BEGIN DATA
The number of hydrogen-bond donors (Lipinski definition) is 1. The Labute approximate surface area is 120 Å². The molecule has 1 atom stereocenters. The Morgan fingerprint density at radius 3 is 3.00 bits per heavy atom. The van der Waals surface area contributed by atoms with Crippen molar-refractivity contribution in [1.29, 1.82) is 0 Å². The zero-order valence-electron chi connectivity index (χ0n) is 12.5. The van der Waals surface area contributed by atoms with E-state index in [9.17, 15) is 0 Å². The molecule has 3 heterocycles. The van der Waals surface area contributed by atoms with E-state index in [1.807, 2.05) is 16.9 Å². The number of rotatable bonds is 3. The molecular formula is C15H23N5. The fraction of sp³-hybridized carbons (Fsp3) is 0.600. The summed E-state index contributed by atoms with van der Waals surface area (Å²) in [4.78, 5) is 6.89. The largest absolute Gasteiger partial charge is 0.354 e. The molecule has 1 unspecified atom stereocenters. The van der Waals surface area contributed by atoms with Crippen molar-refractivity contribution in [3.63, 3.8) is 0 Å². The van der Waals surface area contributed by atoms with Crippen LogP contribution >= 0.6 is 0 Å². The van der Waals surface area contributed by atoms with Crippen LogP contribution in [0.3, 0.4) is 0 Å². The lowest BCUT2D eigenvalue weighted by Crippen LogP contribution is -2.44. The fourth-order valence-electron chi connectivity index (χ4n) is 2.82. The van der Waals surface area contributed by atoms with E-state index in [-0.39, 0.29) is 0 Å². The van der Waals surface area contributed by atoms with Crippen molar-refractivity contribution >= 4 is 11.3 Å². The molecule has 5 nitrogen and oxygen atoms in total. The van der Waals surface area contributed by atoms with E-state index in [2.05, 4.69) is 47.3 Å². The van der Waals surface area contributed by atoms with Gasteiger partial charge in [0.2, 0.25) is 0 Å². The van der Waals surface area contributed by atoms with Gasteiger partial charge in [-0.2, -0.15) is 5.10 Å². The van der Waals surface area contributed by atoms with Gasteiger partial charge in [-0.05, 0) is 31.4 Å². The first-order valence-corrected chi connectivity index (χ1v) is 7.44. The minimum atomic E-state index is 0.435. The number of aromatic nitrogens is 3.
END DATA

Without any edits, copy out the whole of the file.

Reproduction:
The number of hydrogen-bond donors (Lipinski definition) is 1. The Labute approximate surface area is 120 Å². The molecule has 1 atom stereocenters. The Morgan fingerprint density at radius 3 is 3.00 bits per heavy atom. The van der Waals surface area contributed by atoms with Crippen molar-refractivity contribution in [1.29, 1.82) is 0 Å². The zero-order valence-electron chi connectivity index (χ0n) is 12.5. The van der Waals surface area contributed by atoms with E-state index in [9.17, 15) is 0 Å². The molecule has 3 heterocycles. The van der Waals surface area contributed by atoms with E-state index in [1.807, 2.05) is 16.9 Å². The number of rotatable bonds is 3. The molecular formula is C15H23N5. The fraction of sp³-hybridized carbons (Fsp3) is 0.600. The summed E-state index contributed by atoms with van der Waals surface area (Å²) in [4.78, 5) is 6.89. The largest absolute Gasteiger partial charge is 0.354 e. The molecule has 1 unspecified atom stereocenters. The van der Waals surface area contributed by atoms with Crippen molar-refractivity contribution in [3.63, 3.8) is 0 Å². The van der Waals surface area contributed by atoms with Crippen LogP contribution >= 0.6 is 0 Å². The van der Waals surface area contributed by atoms with Crippen LogP contribution in [0.3, 0.4) is 0 Å². The lowest BCUT2D eigenvalue weighted by Crippen LogP contribution is -2.44. The fourth-order valence-electron chi connectivity index (χ4n) is 2.82. The van der Waals surface area contributed by atoms with E-state index in [-0.39, 0.29) is 0 Å². The van der Waals surface area contributed by atoms with Crippen molar-refractivity contribution >= 4 is 11.3 Å². The molecule has 5 nitrogen and oxygen atoms in total. The van der Waals surface area contributed by atoms with E-state index in [2.05, 4.69) is 47.3 Å². The van der Waals surface area contributed by atoms with Gasteiger partial charge in [0.2, 0.25) is 0 Å². The van der Waals surface area contributed by atoms with Gasteiger partial charge in [-0.2, -0.15) is 5.10 Å². The van der Waals surface area contributed by atoms with Gasteiger partial charge in [-0.05, 0) is 31.4 Å². The first-order valence-corrected chi connectivity index (χ1v) is 7.44. The minimum atomic E-state index is 0.435. The number of aromatic nitrogens is 3.